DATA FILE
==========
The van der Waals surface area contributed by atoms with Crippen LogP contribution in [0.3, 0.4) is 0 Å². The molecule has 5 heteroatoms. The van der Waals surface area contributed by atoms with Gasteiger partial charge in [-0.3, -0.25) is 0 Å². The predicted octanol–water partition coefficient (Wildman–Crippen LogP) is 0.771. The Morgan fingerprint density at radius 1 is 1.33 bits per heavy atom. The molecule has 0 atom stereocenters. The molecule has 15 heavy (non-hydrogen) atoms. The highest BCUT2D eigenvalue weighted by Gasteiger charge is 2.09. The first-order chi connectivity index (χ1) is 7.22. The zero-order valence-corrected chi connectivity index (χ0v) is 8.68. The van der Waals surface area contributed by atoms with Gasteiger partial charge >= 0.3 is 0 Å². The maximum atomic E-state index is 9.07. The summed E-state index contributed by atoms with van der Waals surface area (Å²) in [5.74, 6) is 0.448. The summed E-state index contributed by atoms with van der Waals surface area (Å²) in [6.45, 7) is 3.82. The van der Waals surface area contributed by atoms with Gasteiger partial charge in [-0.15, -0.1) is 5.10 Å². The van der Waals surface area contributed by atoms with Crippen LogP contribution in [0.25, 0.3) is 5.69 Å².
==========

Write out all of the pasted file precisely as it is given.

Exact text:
The van der Waals surface area contributed by atoms with Crippen LogP contribution in [0.3, 0.4) is 0 Å². The molecule has 5 heteroatoms. The van der Waals surface area contributed by atoms with Gasteiger partial charge in [-0.3, -0.25) is 0 Å². The predicted octanol–water partition coefficient (Wildman–Crippen LogP) is 0.771. The Morgan fingerprint density at radius 1 is 1.33 bits per heavy atom. The molecule has 0 atom stereocenters. The molecule has 15 heavy (non-hydrogen) atoms. The highest BCUT2D eigenvalue weighted by Gasteiger charge is 2.09. The first-order chi connectivity index (χ1) is 7.22. The zero-order valence-corrected chi connectivity index (χ0v) is 8.68. The van der Waals surface area contributed by atoms with Gasteiger partial charge >= 0.3 is 0 Å². The maximum atomic E-state index is 9.07. The summed E-state index contributed by atoms with van der Waals surface area (Å²) in [5.74, 6) is 0.448. The summed E-state index contributed by atoms with van der Waals surface area (Å²) in [6.45, 7) is 3.82. The van der Waals surface area contributed by atoms with Gasteiger partial charge in [-0.15, -0.1) is 5.10 Å². The van der Waals surface area contributed by atoms with Crippen LogP contribution in [0.25, 0.3) is 5.69 Å².